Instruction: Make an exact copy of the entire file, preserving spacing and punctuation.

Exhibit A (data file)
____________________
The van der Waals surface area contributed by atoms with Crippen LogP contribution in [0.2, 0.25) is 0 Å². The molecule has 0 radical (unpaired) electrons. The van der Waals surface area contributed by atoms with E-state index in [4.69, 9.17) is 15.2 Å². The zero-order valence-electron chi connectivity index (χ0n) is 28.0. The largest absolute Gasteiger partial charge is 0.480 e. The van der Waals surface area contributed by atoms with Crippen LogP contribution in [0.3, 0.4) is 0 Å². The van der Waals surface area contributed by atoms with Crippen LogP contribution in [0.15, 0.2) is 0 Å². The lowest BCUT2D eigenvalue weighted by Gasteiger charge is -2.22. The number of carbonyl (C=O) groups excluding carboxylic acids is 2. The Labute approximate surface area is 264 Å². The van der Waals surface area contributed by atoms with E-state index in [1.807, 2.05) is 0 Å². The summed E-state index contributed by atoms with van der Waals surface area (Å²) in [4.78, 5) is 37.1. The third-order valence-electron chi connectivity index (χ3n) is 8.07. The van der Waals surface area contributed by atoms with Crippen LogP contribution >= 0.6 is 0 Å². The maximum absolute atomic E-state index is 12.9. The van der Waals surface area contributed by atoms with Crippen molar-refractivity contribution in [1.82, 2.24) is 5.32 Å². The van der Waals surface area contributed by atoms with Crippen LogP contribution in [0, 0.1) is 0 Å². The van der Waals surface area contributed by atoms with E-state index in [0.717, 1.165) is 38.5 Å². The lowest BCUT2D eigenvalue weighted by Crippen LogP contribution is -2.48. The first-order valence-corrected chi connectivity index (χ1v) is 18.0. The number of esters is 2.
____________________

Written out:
The van der Waals surface area contributed by atoms with Crippen LogP contribution in [0.2, 0.25) is 0 Å². The molecule has 0 radical (unpaired) electrons. The van der Waals surface area contributed by atoms with E-state index in [4.69, 9.17) is 15.2 Å². The zero-order valence-electron chi connectivity index (χ0n) is 28.0. The largest absolute Gasteiger partial charge is 0.480 e. The van der Waals surface area contributed by atoms with Crippen LogP contribution in [0.3, 0.4) is 0 Å². The van der Waals surface area contributed by atoms with Crippen LogP contribution in [0.15, 0.2) is 0 Å². The lowest BCUT2D eigenvalue weighted by Gasteiger charge is -2.22. The number of carbonyl (C=O) groups excluding carboxylic acids is 2. The Labute approximate surface area is 264 Å². The van der Waals surface area contributed by atoms with E-state index in [1.807, 2.05) is 0 Å². The summed E-state index contributed by atoms with van der Waals surface area (Å²) in [4.78, 5) is 37.1. The third-order valence-electron chi connectivity index (χ3n) is 8.07. The van der Waals surface area contributed by atoms with Crippen LogP contribution >= 0.6 is 0 Å². The maximum absolute atomic E-state index is 12.9. The van der Waals surface area contributed by atoms with Crippen molar-refractivity contribution in [1.82, 2.24) is 5.32 Å². The van der Waals surface area contributed by atoms with Crippen LogP contribution in [0, 0.1) is 0 Å². The van der Waals surface area contributed by atoms with E-state index in [0.717, 1.165) is 38.5 Å². The lowest BCUT2D eigenvalue weighted by Crippen LogP contribution is -2.48. The first-order valence-corrected chi connectivity index (χ1v) is 18.0. The number of esters is 2.